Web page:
Semen analysis for the patient and his brother has shown the absence of spermatozoa (Azoospermia). Testicular sperm extraction for evaluation of spermatogenesis showed Maturation Arrest (MA) in early stages of spermatogenesis in both testis.
All hormones were within normal limits: LH: 1.6 mIlU/m (normal 1.4 - 7.7 mIlU/m), FSH: 5.7 mIlU/m (normal 1.5 - 15.0 mIlU/m), free testosterone: 29.8 pg/ml (normal 12 -43 pg/ml) and prolactin: 8.2 ng/ ml (normal 2.5 - 17.0 ng/ml).
Cytogenetic analysis revealed a 46 Y t(X;9) (p22.2; q31) genotype for the proband patient and his brother (Figures 3 and 4). This finding was confirmed by FISH results (Figure 2), so based on ISCN (2005)  the genotype for the two siblings is:
Figure 2: Metaphase FISH results. The proband metaphase spread to the left, and his brother’s to the right. Texas Red was used as whole fluorescent chromosome paint for X chromosome, while FITC, a green whole fluorescent chromosome paint was used for chromosome 9. A green fluorescent signal spotted on the short arm of chromosome X ,with a red fluorescent signal on the long arm of one of the chromosomes 9 for both the proband and his brother Indicating (X;9) reciprocal translocation, as shown by arrowheads.
46, Y, t (X; 9) (p22.2; q31) ish der(9) (wcpX+); der (X) (wcp9+).
The genotype of their 52 years old mother showed the same translocation between the X chromosome and the 9 chromosome 46 X t(X;9)(p22.2 ; q31) (Figures 5 and 6).
Figure 6: Relative view of the aberrant chromosomes for both the proband and his brother and mother (A) Mark the abnormal chromosomes for the proband (B) the brother and (C) the mother. Arrows on the aberrant chromosomes point to the site where the translocation happened. Ideograms of the normal X and 9 chromosomes is show on far left for comparison.
Molecular study didn’t show any evidence of microdeletions on the long arm of Y chromosome.
We report a family with a rare case of a balanced X-9 translocation transmitted from the mother to her two sons, resulting in azoospermia and male infertility. X-autosomal translocations have been reported previously in the literature [10,15,16], but this is the first reported case of a balanced translocation between chromosome X and chromosome 9 causing male infertility.
The phenotypic appearance of translocation cases normally depend on several factors including the nature of the translocation: X-autosomal, Y-autosomal, or X-Y chromosomal exchange, as well as the pattern of inheritance, segregation, and gene inactivation [17,18]. In addition reciprocal translocations between sex chromosomes and autosomes mostly are abnormal and appear to contribute significantly to primary infertility . X-autosome translocations can affect fertility where chromosomal changes result in inactivation of genes governing reproduction . In male carriers, azoospermia is the most common finding, although a few cases have been reported with severe oligozoospermia . In our study both the proband and his brother have normal phenotype, although suffering from azoospermia, this seems quite common amongst balanced reciprocal translocations carriers . Translocations involving a portion of the X chromosome have a profound impact on spermatogenesis, as indicated by the failure of most spermatocytes to enter into meiosis . This may explains the testicular biopsy results of our proband patient, which showed Maturation Arrest (MA) in early stages of spermatogenesis in both testis.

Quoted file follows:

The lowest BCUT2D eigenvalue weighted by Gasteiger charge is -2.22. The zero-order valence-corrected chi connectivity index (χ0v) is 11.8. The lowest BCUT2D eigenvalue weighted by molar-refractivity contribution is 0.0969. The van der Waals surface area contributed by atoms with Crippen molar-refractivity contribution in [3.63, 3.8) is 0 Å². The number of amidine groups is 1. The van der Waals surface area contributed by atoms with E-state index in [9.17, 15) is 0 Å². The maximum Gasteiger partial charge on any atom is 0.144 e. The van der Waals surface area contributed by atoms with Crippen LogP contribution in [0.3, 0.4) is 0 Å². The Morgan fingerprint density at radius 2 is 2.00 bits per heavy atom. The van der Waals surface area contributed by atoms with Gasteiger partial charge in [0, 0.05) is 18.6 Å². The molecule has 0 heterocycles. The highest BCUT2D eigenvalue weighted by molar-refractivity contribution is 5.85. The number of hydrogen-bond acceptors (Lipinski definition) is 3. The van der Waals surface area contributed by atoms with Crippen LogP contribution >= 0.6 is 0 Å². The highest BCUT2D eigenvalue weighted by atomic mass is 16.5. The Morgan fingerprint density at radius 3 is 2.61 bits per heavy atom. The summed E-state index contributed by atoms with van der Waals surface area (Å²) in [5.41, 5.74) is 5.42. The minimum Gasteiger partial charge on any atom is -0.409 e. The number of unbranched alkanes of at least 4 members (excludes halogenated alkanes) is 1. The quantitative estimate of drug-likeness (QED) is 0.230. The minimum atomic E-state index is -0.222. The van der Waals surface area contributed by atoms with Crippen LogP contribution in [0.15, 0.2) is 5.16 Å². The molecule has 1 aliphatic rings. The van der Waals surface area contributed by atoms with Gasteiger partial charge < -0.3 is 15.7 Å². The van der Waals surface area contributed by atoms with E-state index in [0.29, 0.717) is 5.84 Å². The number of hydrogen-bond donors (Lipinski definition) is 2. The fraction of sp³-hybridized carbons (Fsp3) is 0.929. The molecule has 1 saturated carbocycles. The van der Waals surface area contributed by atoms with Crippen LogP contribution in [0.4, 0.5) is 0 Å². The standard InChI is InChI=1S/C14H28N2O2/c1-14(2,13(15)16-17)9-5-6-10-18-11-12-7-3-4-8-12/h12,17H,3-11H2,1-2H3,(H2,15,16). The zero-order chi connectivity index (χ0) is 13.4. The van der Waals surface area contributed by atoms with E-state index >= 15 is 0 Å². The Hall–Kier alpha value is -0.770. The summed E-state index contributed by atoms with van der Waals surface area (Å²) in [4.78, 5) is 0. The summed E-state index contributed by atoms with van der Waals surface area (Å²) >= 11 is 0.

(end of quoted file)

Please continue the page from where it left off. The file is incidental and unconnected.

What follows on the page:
Spermatogenesis generally is much more sensitive to meiotic disruption than oogenesis due to a number of meiotic cell cycle checkpoints . Disturbance of chromosome pairing around the breakpoints was evident, as was non‐homologous pairing in some cells . Unpaired regions of balanced chromosomal rearrangements tend to pair with any available unpaired region (like those of sex chromosomes) at pachytene, and this has been associated with meiotic arrest .
We did not observe any AZF microdeletions in the long arm of Y chromosome, in both the proband and his brother, indicating that their male infertility case does not involve the disturbance of the AZF region.
Female balanced X-autosome translocation carriers are clinically heterogeneous group of patients . They can be classified into four broad phenotypic categories. Normal phenotype with a history of Recurrent Miscarriages (NRM)has some form of Gonadal Dysfunction (GD). Have a well-defined X- linked recessive or dominant disorder (XLD), or have congenital abnormalities and /or development delay . In our present study the mother of our proband falls under the first category (NRM); since she has a normal phenotype with no clinically recognizable dysfunction and has a previous history of three spontaneous miscarriages. The sudden death of her female daughter could be due to the presence of severe chromosomal abnormalities which are unviable.
The rareness in this study comes from the fact that both male sons had inherited the same translocation from their mother. In order to reveal whether this rare translocation has been inherited and runs in the family, a chromosome analysis was performed to a maternal cousin (Figure 7). The later had normal karyotype, suggesting that the translocation had been appeared as a de novo event at one of the mother’s parents’ gonads.
Finally, we strongly recommend the need for proper evaluation of all cases of male infertility includes taking a careful patient and family history, physical examination, chromosomal and molecular analysis.